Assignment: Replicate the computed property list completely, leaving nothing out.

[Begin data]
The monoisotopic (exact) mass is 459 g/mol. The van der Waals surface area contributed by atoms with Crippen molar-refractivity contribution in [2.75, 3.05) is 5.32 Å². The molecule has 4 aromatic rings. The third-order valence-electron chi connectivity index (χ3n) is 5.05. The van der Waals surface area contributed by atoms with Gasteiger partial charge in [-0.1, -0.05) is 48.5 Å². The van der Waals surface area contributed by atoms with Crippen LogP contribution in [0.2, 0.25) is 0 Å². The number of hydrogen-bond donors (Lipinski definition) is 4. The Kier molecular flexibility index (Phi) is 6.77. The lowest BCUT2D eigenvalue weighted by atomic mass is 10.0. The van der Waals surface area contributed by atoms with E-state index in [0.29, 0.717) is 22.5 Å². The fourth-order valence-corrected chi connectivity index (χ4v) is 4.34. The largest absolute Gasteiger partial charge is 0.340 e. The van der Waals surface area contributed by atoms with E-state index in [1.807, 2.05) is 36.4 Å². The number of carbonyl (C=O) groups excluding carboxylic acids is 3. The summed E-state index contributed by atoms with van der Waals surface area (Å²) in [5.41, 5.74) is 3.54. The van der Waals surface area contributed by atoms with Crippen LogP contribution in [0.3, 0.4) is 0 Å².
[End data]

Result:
The monoisotopic (exact) mass is 459 g/mol. The van der Waals surface area contributed by atoms with Crippen molar-refractivity contribution in [2.75, 3.05) is 5.32 Å². The molecule has 4 aromatic rings. The third-order valence-electron chi connectivity index (χ3n) is 5.05. The van der Waals surface area contributed by atoms with Gasteiger partial charge in [-0.1, -0.05) is 48.5 Å². The van der Waals surface area contributed by atoms with Crippen LogP contribution in [0.2, 0.25) is 0 Å². The number of hydrogen-bond donors (Lipinski definition) is 4. The Kier molecular flexibility index (Phi) is 6.77. The lowest BCUT2D eigenvalue weighted by atomic mass is 10.0. The van der Waals surface area contributed by atoms with E-state index in [0.29, 0.717) is 22.5 Å². The fourth-order valence-corrected chi connectivity index (χ4v) is 4.34. The largest absolute Gasteiger partial charge is 0.340 e. The van der Waals surface area contributed by atoms with E-state index in [1.807, 2.05) is 36.4 Å². The number of carbonyl (C=O) groups excluding carboxylic acids is 3. The summed E-state index contributed by atoms with van der Waals surface area (Å²) in [5.41, 5.74) is 3.54. The van der Waals surface area contributed by atoms with Crippen LogP contribution in [0.3, 0.4) is 0 Å².